1. I think deep down we all want the depth of flavors without the work, that´s why it´s so great to eat out dishes that are complicated to prepare. This is the perfect chicken dish to break the chicken rut...! And the couscous is good on it´s own!

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  2. Sigh. You've brought back some great memories of travelling through Morocco and its amazing food. I still vividly remember tucking into my first ever b'stilla at the night markets in Marrakech. I want to go back!
    I often make spice mixes such as this one to warm up pieces of chicken, seafood or lamb for a simple pan fry. And when I'm organised I prep it in the morning before work, allowing it to marinate for the day.

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  3. Paula - thank you for acknowledging the chicken rut! So easy to fall into it!

    John - I, too, remember my first b'stilla - an amazing dish. I admit to leaving out any bones when I make it at home, suing quail or chicken instead of pigeon.

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  4. We normally go "Mexican", but occasionally crave those flavors from our time in India or Africa so this will be the perfect solution.

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  5. I love your title--so playful! The chicken sounds delicious! You introduced me to fresh turmeric, for which I will be forever grateful. I'm sure it contributes significantly to this dish. Thanks for another wonderful post!

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  6. Holly - do you usually choose Mexican because you are living there now? Hmmmm... inquiring minds want to know. We love Mexican cuisine, too, and it is so nice to be so close to the border in a city that boasts hundreds of great Mexican restaurants - from tiny taquerias to really upscale venues.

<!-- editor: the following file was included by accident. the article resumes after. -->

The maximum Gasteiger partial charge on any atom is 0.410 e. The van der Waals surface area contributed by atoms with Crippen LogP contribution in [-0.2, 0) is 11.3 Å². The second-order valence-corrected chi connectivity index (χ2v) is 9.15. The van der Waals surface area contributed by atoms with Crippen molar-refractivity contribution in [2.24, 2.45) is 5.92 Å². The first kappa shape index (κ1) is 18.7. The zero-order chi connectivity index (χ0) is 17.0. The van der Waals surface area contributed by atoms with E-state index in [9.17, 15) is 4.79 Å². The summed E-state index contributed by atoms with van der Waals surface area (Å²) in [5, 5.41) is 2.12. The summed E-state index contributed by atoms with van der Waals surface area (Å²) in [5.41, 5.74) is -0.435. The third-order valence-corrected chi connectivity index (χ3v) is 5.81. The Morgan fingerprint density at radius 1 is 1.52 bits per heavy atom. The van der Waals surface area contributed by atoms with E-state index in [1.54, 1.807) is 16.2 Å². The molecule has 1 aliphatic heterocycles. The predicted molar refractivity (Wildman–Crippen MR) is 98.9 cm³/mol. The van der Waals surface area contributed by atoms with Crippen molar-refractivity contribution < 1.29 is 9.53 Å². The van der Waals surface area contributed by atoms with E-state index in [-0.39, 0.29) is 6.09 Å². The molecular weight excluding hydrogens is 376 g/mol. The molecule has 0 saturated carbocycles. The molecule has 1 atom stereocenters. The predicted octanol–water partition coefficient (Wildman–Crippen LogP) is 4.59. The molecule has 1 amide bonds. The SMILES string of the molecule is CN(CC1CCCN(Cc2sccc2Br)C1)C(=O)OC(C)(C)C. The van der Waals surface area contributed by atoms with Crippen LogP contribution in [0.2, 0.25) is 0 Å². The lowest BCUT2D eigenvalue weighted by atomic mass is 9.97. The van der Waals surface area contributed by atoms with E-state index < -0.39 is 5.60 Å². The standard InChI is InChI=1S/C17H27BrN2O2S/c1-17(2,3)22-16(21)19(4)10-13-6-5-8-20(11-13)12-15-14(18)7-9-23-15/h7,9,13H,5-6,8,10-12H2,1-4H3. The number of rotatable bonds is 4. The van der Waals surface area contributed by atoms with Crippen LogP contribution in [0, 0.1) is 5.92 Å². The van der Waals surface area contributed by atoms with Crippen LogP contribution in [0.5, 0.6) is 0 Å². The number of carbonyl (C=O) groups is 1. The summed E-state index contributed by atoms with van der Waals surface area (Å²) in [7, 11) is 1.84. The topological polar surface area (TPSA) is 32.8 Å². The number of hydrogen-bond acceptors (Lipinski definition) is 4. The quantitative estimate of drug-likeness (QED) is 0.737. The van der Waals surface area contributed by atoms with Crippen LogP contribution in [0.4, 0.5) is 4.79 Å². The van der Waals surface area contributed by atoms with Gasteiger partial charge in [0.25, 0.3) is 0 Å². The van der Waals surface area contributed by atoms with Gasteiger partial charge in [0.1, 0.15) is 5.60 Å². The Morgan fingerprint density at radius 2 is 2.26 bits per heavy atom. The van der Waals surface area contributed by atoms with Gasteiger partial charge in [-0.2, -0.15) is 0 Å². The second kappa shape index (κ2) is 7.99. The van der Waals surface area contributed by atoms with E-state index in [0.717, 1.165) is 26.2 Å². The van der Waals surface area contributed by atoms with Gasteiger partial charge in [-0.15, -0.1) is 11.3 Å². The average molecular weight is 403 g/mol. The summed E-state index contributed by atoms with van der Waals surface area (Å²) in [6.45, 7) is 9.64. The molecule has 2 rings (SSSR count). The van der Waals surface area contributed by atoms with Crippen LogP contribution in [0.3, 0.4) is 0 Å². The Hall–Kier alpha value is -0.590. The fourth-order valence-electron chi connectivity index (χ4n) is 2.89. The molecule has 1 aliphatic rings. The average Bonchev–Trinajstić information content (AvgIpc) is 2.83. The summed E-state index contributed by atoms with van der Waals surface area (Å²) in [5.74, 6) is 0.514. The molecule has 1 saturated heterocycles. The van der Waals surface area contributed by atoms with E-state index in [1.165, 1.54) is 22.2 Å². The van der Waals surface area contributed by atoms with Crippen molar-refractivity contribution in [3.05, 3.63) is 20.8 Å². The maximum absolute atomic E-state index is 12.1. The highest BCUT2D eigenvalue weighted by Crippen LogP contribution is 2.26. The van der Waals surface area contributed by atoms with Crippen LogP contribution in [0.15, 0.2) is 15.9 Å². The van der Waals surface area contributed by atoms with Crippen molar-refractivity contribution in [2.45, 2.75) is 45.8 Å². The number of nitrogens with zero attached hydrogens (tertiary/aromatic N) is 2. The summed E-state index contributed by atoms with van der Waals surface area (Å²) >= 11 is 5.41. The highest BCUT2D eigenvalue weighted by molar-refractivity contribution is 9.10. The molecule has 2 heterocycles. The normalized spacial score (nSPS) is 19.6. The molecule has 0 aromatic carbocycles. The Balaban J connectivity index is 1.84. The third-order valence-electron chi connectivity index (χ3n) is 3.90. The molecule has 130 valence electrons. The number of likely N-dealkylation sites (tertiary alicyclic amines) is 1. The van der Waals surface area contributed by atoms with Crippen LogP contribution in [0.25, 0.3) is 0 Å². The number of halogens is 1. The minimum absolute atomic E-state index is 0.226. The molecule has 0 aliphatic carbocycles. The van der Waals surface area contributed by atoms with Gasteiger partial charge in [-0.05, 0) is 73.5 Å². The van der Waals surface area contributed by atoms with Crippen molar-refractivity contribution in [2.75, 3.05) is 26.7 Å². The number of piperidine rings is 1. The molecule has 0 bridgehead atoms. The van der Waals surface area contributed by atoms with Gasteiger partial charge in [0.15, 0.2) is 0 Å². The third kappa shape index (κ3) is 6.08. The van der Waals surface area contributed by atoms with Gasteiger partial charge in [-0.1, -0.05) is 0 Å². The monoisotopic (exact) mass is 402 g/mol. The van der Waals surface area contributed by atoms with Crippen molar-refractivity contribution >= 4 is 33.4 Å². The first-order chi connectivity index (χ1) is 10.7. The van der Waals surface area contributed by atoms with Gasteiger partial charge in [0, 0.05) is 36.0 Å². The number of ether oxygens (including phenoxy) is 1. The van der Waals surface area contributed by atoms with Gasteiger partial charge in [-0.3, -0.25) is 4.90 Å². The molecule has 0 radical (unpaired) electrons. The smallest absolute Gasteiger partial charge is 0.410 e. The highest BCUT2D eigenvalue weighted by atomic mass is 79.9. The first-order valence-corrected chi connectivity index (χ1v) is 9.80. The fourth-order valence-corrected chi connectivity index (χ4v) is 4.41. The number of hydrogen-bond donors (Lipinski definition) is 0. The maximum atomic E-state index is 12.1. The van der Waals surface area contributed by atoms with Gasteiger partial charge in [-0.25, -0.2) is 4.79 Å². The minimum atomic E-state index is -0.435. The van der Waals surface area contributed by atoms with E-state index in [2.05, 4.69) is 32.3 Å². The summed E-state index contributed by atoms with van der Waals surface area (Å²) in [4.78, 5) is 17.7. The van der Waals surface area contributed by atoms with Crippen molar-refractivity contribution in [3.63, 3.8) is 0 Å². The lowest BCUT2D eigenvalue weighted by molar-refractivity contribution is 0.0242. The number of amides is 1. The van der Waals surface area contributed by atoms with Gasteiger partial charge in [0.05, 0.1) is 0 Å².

Susan - I think this is THE dish that used to introduce you to the fresh turmeric. he nice thing about fresh turmeric is that (aside form flavor) it really adds to the pastiness of the slathering mixture. But the dried round turmeric works really well, too.

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  7. I swear I can almost smell this just from looking at the pictures. This is a wonderful way to pay a relatively quick tribute to such wonderful flavors. It is definitely on my list of things to make.

    Erin - ekcantcook.blogspot.com

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  8. Thanks, Erin! Love your site - and how, above all, you like to eat! Isn't food great?!

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  9. Not everything needs to be authentic to taste good and your dish David sure looks like it tastes divine. The chicken looks so appetizing!

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  10. Not only does the chicken look delicious, I'm in love with the beautiful dishes and glasses. stunning colors!

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  11. Thanks, Ahu! The glasses are Moroccan and the dishes are Italian!

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Thank you for taking the time to leave me a note - I really appreciate hearing from you and welcome any ideas you may have for future posts, too. Happy Cooking!